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Essay on Taste, Kamess Elements of Criticism, Reids essay on taste and his Lectures on the Fine Arts, Archibald Allisons Essay on Taste, various essays on aesthetical issues by Duggald Stewart the list goes on and on. The point is that there just is nothing like this in any other period in the history of Western thought, before the eighteenth century. The above-mentioned volumes, and many, many more that it would be otiose to mention, constitute, then, the first substantial body of work in aesthetics and philosophy of art, its reason for being, at least in large part, the establishment of artistic autonomy, which is to say, the modern grouping of the fine arts as a (possibly) definable class in terms of necessary and sufficient conditions. (Or is it the other way round?) But that having been said, two gnawing questions persist. If aesthetics and philosophy of art, properly so-called, did not come into being until the eighteenth century, then what were Plato and Aristotle, two of the greatest philosophers in the lexicon, doing when they wrote about epic poetry, tragedy, music, and the rest? And if the concept of the fine arts as a definable concept did not come into being until the eighteenth century, what were the Greek tragedians and epic poets doing when they composed their great plays and poems? Could they have been making works of art without knowing it, which they would have to have been doing if the extant tragedies and Homeric epics are works of art? And if they are not works of art, what is? Can you make works of art without having the concept or the name? Of course one can speak prose all of ones life, can one not? Would it really be false to say that Molires famous character was really speaking prose, in the absence of the concept or the knowledge that he was so doing? That would be hard to credit. A recent and insightful writer on this subject, David Clowney, insists that if one claims folks are creating artworks without possessing the concept of the fine arts, one needs to claim that they were making art works without knowing what they were doing, and this makes no sense.20 Spelled out more fully, at least as I understand it, Clowneys argument goes something like this. For starters, Clowney stresses that it is impossible to make art without making music or painting or sculpture or poetry or one of the other things on that open-ended list. Furthermore, it is impossible to make those things without doing so intentionally, which is to say, knowing what you were doing. But, Clowney queries, sceptically, is there some substantive sense in which they [i.e. pre-eighteenth century folks] might, while knowingly making music (for example), have been unknowingly making art?21 The point, of course, is that anyone who wants to claim that pre-eighteenth-century artists were making art unintentionally would be committed to the seemingly inconsistent belief that they could not make music, poetry, et alia, unintentionally. The argument continues, pre-modern, which is to say, pre-eighteenth-century folks made music, dances, paintings, and the like, but they had not the concept of the fine arts. We, at least some of us, want to say they were making fine arts, even though they could not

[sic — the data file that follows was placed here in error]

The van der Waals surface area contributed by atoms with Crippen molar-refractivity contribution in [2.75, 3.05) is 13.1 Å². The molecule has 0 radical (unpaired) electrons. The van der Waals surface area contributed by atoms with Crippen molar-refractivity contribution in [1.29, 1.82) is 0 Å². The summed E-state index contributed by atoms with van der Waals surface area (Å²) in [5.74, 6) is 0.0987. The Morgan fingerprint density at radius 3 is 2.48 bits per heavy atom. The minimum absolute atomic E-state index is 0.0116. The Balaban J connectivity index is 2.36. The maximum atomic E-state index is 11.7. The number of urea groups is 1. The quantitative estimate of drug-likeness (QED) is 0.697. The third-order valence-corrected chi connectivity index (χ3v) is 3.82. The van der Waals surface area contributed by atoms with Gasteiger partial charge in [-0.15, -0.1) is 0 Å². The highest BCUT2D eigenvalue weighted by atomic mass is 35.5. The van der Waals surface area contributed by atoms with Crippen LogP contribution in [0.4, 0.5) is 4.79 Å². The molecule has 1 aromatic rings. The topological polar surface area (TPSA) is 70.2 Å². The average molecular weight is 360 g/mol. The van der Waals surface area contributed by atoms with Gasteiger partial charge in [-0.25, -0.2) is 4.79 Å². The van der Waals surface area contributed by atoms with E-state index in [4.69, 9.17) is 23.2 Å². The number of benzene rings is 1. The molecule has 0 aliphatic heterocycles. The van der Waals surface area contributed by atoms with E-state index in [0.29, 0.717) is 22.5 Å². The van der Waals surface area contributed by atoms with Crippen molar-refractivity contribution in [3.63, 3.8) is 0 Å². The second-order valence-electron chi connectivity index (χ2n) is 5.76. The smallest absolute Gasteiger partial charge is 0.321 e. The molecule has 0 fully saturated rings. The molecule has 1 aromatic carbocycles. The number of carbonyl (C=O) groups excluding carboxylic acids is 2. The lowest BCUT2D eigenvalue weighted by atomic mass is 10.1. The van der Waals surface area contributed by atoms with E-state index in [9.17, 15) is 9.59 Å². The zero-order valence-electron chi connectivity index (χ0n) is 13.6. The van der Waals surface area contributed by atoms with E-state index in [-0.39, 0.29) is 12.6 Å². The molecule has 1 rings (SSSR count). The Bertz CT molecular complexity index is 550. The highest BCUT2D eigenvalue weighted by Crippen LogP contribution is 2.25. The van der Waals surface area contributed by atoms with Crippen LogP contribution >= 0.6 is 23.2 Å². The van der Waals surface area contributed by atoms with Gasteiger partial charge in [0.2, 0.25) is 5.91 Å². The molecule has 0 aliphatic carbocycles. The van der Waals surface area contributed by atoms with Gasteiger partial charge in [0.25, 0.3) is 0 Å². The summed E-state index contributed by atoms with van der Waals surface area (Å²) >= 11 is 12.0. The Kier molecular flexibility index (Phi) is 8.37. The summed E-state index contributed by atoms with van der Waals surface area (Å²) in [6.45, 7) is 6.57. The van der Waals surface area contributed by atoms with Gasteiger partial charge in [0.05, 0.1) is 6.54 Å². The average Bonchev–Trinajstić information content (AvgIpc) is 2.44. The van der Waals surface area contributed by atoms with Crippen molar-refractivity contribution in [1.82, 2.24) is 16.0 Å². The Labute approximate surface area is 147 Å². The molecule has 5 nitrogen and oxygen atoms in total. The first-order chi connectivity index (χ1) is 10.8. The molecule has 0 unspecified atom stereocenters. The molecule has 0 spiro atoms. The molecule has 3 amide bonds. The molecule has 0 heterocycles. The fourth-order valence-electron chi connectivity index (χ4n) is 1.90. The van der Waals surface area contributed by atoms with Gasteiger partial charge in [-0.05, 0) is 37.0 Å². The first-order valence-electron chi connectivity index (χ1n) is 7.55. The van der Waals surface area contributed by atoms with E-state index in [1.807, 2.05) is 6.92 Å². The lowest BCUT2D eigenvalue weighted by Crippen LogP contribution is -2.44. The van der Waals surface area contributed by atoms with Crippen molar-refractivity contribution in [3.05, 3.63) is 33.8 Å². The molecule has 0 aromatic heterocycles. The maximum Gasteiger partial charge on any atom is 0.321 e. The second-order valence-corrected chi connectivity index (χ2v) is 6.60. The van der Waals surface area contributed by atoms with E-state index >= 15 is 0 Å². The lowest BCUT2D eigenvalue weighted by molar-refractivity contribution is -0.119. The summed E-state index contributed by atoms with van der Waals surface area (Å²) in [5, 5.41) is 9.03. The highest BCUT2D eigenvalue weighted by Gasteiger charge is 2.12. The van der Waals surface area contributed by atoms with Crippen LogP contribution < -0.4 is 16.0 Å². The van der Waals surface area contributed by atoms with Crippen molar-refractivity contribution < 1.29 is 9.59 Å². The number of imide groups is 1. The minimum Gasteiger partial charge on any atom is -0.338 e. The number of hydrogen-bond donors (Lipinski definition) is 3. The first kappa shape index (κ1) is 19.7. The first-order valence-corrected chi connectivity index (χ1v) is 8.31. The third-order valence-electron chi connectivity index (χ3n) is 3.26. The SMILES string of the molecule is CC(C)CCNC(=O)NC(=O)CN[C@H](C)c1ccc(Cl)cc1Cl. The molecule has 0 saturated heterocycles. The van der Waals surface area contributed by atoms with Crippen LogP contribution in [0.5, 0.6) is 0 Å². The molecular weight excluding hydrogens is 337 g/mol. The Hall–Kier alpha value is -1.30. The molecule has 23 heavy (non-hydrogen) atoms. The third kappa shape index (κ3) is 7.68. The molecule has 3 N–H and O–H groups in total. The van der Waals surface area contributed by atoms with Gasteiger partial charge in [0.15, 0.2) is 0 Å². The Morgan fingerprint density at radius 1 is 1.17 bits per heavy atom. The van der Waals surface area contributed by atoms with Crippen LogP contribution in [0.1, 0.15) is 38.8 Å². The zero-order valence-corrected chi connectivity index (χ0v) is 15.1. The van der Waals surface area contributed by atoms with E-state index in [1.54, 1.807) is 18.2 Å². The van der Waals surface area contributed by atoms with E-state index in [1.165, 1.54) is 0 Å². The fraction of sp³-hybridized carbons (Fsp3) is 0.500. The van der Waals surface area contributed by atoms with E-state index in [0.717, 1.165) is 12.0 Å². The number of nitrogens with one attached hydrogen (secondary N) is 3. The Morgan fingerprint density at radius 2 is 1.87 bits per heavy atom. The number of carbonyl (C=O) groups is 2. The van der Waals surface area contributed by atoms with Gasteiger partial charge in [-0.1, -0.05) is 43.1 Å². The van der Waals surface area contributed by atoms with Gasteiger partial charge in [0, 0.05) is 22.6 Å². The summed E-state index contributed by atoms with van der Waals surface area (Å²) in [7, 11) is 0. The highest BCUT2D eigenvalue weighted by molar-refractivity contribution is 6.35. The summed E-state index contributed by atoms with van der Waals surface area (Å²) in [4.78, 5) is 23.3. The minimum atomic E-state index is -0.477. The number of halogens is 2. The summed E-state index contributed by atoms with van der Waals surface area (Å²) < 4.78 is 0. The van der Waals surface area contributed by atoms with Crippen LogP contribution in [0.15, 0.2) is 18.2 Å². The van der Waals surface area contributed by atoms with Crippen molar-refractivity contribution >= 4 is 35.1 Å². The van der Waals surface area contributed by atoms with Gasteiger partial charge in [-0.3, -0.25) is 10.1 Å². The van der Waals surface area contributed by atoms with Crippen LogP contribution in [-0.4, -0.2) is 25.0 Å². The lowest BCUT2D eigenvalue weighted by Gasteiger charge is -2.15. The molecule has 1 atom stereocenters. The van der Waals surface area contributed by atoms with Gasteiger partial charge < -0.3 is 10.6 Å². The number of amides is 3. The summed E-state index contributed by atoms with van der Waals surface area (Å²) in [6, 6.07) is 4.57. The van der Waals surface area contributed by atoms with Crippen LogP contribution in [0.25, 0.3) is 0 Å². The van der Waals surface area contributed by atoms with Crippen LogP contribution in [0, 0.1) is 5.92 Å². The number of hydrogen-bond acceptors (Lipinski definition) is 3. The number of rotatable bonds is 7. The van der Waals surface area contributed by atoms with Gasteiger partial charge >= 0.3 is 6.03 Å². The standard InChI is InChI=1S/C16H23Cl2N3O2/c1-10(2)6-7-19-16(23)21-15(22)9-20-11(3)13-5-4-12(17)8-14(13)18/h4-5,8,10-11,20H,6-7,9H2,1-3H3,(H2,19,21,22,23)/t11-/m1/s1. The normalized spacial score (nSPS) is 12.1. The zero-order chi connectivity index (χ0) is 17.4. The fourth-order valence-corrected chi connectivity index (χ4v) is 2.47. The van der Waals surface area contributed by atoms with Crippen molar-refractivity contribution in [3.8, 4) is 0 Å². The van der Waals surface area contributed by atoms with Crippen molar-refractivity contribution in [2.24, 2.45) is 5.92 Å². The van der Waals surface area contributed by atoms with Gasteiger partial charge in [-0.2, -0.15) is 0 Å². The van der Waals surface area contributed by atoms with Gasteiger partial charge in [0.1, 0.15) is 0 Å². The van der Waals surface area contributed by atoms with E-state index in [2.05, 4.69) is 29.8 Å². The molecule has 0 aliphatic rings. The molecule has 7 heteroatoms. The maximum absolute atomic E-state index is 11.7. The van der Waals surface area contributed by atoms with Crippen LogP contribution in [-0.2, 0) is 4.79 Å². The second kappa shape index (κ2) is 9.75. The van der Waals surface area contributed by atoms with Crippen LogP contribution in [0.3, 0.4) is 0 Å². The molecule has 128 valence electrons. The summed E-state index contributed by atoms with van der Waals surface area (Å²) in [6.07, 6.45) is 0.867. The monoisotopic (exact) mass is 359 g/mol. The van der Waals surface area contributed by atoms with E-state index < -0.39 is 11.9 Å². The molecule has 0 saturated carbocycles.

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20 21